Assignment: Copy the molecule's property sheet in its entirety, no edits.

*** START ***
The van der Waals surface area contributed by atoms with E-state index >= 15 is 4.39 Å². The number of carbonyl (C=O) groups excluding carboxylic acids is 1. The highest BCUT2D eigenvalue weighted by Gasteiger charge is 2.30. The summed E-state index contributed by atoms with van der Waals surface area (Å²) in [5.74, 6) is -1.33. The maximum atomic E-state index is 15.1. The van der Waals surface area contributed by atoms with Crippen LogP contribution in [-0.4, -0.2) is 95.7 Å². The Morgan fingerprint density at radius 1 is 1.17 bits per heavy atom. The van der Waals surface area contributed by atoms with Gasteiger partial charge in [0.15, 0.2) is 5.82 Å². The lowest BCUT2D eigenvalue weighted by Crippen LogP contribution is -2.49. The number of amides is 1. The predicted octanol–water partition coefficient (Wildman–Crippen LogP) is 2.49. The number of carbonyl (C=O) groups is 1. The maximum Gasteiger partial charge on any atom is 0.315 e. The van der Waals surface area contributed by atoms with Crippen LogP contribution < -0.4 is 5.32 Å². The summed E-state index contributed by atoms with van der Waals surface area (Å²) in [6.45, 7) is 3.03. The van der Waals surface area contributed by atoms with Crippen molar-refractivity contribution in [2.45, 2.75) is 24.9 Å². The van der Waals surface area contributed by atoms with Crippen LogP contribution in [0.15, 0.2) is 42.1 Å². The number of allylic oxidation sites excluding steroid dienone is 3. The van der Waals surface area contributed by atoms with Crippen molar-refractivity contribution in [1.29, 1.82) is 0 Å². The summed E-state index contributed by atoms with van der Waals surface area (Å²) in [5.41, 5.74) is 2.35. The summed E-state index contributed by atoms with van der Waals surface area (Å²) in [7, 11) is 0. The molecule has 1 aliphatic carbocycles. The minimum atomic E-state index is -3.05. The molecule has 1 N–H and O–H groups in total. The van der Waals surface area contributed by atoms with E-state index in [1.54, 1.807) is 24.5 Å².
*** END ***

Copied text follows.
The van der Waals surface area contributed by atoms with E-state index >= 15 is 4.39 Å². The number of carbonyl (C=O) groups excluding carboxylic acids is 1. The highest BCUT2D eigenvalue weighted by Gasteiger charge is 2.30. The summed E-state index contributed by atoms with van der Waals surface area (Å²) in [5.74, 6) is -1.33. The maximum atomic E-state index is 15.1. The van der Waals surface area contributed by atoms with Crippen LogP contribution in [-0.4, -0.2) is 95.7 Å². The Morgan fingerprint density at radius 1 is 1.17 bits per heavy atom. The van der Waals surface area contributed by atoms with Gasteiger partial charge in [0.15, 0.2) is 5.82 Å². The lowest BCUT2D eigenvalue weighted by Crippen LogP contribution is -2.49. The number of amides is 1. The predicted octanol–water partition coefficient (Wildman–Crippen LogP) is 2.49. The number of carbonyl (C=O) groups is 1. The maximum Gasteiger partial charge on any atom is 0.315 e. The van der Waals surface area contributed by atoms with Crippen LogP contribution < -0.4 is 5.32 Å². The summed E-state index contributed by atoms with van der Waals surface area (Å²) in [6.45, 7) is 3.03. The van der Waals surface area contributed by atoms with Crippen molar-refractivity contribution in [2.45, 2.75) is 24.9 Å². The van der Waals surface area contributed by atoms with Crippen LogP contribution in [0.15, 0.2) is 42.1 Å². The number of allylic oxidation sites excluding steroid dienone is 3. The van der Waals surface area contributed by atoms with Crippen molar-refractivity contribution in [1.29, 1.82) is 0 Å². The summed E-state index contributed by atoms with van der Waals surface area (Å²) in [5.41, 5.74) is 2.35. The summed E-state index contributed by atoms with van der Waals surface area (Å²) in [7, 11) is 0. The molecule has 1 aliphatic carbocycles. The minimum atomic E-state index is -3.05. The molecule has 1 N–H and O–H groups in total. The van der Waals surface area contributed by atoms with E-state index in [1.54, 1.807) is 24.5 Å².